Tuesday, April 15, 2008

All Along the Lakefront

For the past month or so, I've started taking long, leisurely walks through my neighborhood and down along the Intracoastal Waterway. It's quite beautiful, especially at night, my time of choice. The outlines of the vast wealth of Palm Beach lay across the water. Their lights cast a muted glow as I stare back, never part of that scene. Behind me lays a row of far less expensive but still stylish, elegant abodes I've also never quite been privvy to, never affluent enough to live in them.

All through my childhood and beyond, I rode down Flagler, dreaming of waking up in one of these homes. I imagined walking out the front door, kissed by the sunrise. Such a gorgeous neighborhood, filled with homes of distinction. The waterway just to the East, and multitudes of joggers, dog-walkers and cyclists winding their way. It's still the same now. Some houses have been torn don, but for the most part it is intact, and as I walk along I feel like that teenager, still longing. I live close by in a delightful apartment, but I still find myself outside of the world to which I longed/long. It always seemed to represent something I could never attain, me, of such humble upbringing.

These walks also allow me to communicate. Being an only child, and someone who spends significant amounts of time alone, I find myself lost in thought, sometimes audibly. As I walk the lovely Drive, I speak out loud to former friends and family-some who've passed on, some who've faded away. I ask them what they're doing, how life has treated them. I tell them what has transpired in my own life. I like to believe that as I'm speaking (yes, aloud, but who cares, I could be on my hands-free cell phone!), my recipient can hear me. Perhaps, a thought of me passes through their heads at that moment. I've spoken to former girlfriends, and I tell them about my fiancee. Last night I even spoke to my childhood cat, who was my best friend. Mickey was with me from the time I was 7-20. He died in 1989. One of the worst days of my life. I cried again last night as I spoke to him. I like to believe he is in Heaven, curled up and waiting for me just like all those days gone by that he waited for me to come home from school.

These walks are therapeutic for me. I also survey my current life. I am blessed beyond measure. The past is filled with all manner of good and bad. The walks let me take stock, and anticipate all the wonder of the future......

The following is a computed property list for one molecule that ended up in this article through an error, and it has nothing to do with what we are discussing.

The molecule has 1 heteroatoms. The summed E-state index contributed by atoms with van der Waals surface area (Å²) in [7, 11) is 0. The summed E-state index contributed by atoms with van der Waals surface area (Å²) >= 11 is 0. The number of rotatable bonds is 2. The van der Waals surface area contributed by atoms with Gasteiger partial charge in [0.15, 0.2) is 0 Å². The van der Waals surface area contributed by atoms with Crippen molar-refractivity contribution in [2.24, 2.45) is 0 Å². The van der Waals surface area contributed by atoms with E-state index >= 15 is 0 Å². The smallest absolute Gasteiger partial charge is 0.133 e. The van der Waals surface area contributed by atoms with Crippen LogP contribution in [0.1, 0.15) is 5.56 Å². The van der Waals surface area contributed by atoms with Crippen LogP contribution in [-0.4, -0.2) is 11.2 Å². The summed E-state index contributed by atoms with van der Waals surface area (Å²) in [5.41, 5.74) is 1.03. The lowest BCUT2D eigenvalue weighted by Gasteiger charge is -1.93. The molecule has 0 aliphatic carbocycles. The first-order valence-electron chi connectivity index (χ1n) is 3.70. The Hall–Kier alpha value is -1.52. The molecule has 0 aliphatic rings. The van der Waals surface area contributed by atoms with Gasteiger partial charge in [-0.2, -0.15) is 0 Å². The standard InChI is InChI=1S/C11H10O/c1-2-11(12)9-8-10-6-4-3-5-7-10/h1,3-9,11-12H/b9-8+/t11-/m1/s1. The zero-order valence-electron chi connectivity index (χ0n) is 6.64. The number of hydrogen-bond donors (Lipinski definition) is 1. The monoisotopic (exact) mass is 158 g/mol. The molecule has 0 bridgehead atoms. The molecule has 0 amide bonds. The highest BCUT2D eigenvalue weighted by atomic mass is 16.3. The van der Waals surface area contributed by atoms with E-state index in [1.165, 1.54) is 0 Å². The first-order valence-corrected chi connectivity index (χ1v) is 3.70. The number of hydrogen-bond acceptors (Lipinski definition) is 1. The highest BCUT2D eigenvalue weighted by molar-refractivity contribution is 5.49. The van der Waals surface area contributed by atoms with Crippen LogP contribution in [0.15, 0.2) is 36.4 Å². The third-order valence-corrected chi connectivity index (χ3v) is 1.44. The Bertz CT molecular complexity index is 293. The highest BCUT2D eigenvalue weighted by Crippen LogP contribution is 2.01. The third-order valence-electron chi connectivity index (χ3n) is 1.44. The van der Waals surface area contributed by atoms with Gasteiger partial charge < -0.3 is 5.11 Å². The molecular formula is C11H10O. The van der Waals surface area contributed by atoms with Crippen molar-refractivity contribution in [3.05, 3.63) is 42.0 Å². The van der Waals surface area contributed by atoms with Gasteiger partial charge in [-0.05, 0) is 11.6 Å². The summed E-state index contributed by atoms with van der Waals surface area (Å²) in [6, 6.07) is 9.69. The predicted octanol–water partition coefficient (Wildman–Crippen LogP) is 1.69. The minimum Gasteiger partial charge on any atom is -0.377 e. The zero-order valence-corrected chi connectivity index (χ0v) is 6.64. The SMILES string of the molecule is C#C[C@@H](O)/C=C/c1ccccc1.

Sunday, April 6, 2008


The other night I tuned in just in time to see the closing credits of THE BREAKFAST CLUB, that Gen-X classic still much beloved by at least a few different age groups. I was bummed. Judd Nelson's fist was frozen in his moment of victory. What led him to this point, the non-watcher may ask.

BC was a bit out of the box for its time. The premise of having five high schoolers talk about themselves on basically one set (library) might've been a tough sell to studio execs. But writer-director John Hughes, the bard of the 80s teen dramedy, somehow knew his tale would click with teens. He was right. It was a minor phenom in its day. Since then, it reamins an oft quoted piece of pop culture.

When I first saw it, I was smack in the middle of high school. It seemed that these "types": prom queen, jock, nerd, hoodlum, and recluse, represented people around me. It seemed fresh, but even then I knew it wasn't anything "new." The issues discussed in the film were as old as mankind. I gave this film a four-star rating.

Over the years, I've caught bits and pieces, realizing that the film is, well, not a 4-star affair. There are some crawlingly bad moments-the lip synch and marijuana sequences especially. The nadir comes when Emilio Estevez, totally luded out (yet with a burst of energy) screams and shatters a glass door. OK. Most of the music is VERY dated. But, that's part of the charm. The film is of its time yet timeless. The film is a relic, one which evokes a variety of memories of my own hs experiences, good and bad. The ultimate: setting up a screening of BC in my old high school gymnasium. Man, would that be a wallow! Unfortunately, that gym no longer exists. The wrecking back claimed it in '03 to make way for a more modern athletic facility. It's OK, I can watch BC on a plasma and take that trip anytime.....

Friday, April 4, 2008


This week I received a letter from an attorney in Brooklyn who is the counsel for a second cousin of mine (Mrs. H) on my father's side. It seems that my father was named in the will of another cousin, but the attorney cannot locate my father. No surprise. He's been out of sight for about 17 years now. Gone. Lost to the shadows.

Mrs. H sent letters to various addresses of my father she ferreted out, but the letters returned undeliverable. After I received the attorney's missive, I looked her up and called. I can't even remember the last time I spoke with her. She told the sad story of the deceased cousin, who died mysteriously as his apartment burned down in 1999. Out of the wreckage, the envelope of a Christmas card was found, with Mrs. H's address. As the cousin had become a recluse, with no apparent immediate familial ties, it fell on Mrs. H to be the executrix of his estate. After failing to find my father for his share, she turned the heirdom over to me. So now I will receive a significant amount of money. I really need this money, and the timing of it is quite optimal. But is it at the price of my father? This is hard to reconcile. Have I lost him forever? Will I never hear his imperfect English ever again? I've kept my feelings on dear old dad in check for many years. Even with these developments, I feel hard hearted.

Who was my father? I remember him well, but as time progresses he becomes a bigger engima. Sorting out my feelings over this will be a chore. Stay tuned.